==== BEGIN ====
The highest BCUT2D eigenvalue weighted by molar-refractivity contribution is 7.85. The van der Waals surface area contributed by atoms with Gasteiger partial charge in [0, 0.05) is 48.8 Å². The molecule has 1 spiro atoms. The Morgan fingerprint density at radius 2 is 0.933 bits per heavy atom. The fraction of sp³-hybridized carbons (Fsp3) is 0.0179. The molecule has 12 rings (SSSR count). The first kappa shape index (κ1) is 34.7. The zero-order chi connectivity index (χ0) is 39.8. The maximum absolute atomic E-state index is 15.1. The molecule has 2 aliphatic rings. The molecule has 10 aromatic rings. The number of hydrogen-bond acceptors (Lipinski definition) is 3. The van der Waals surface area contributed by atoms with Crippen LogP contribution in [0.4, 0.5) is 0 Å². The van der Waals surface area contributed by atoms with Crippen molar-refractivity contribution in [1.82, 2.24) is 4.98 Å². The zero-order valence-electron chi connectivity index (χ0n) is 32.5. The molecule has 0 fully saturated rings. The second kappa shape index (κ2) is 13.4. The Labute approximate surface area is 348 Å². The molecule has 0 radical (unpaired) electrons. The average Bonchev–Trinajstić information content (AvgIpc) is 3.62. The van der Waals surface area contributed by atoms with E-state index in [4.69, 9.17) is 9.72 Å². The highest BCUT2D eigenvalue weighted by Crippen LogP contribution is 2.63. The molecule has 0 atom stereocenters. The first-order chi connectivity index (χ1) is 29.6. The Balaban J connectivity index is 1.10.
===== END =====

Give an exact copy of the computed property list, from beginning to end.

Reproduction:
The highest BCUT2D eigenvalue weighted by molar-refractivity contribution is 7.85. The van der Waals surface area contributed by atoms with Gasteiger partial charge in [0, 0.05) is 48.8 Å². The molecule has 1 spiro atoms. The Morgan fingerprint density at radius 2 is 0.933 bits per heavy atom. The fraction of sp³-hybridized carbons (Fsp3) is 0.0179. The molecule has 12 rings (SSSR count). The first kappa shape index (κ1) is 34.7. The zero-order chi connectivity index (χ0) is 39.8. The maximum absolute atomic E-state index is 15.1. The molecule has 2 aliphatic rings. The molecule has 10 aromatic rings. The number of hydrogen-bond acceptors (Lipinski definition) is 3. The van der Waals surface area contributed by atoms with Crippen LogP contribution in [0.4, 0.5) is 0 Å². The van der Waals surface area contributed by atoms with Crippen molar-refractivity contribution in [1.82, 2.24) is 4.98 Å². The zero-order valence-electron chi connectivity index (χ0n) is 32.5. The molecule has 0 fully saturated rings. The second kappa shape index (κ2) is 13.4. The Labute approximate surface area is 348 Å². The molecule has 0 radical (unpaired) electrons. The average Bonchev–Trinajstić information content (AvgIpc) is 3.62. The van der Waals surface area contributed by atoms with E-state index in [4.69, 9.17) is 9.72 Å². The highest BCUT2D eigenvalue weighted by Crippen LogP contribution is 2.63. The molecule has 0 atom stereocenters. The first-order chi connectivity index (χ1) is 29.6. The Balaban J connectivity index is 1.10.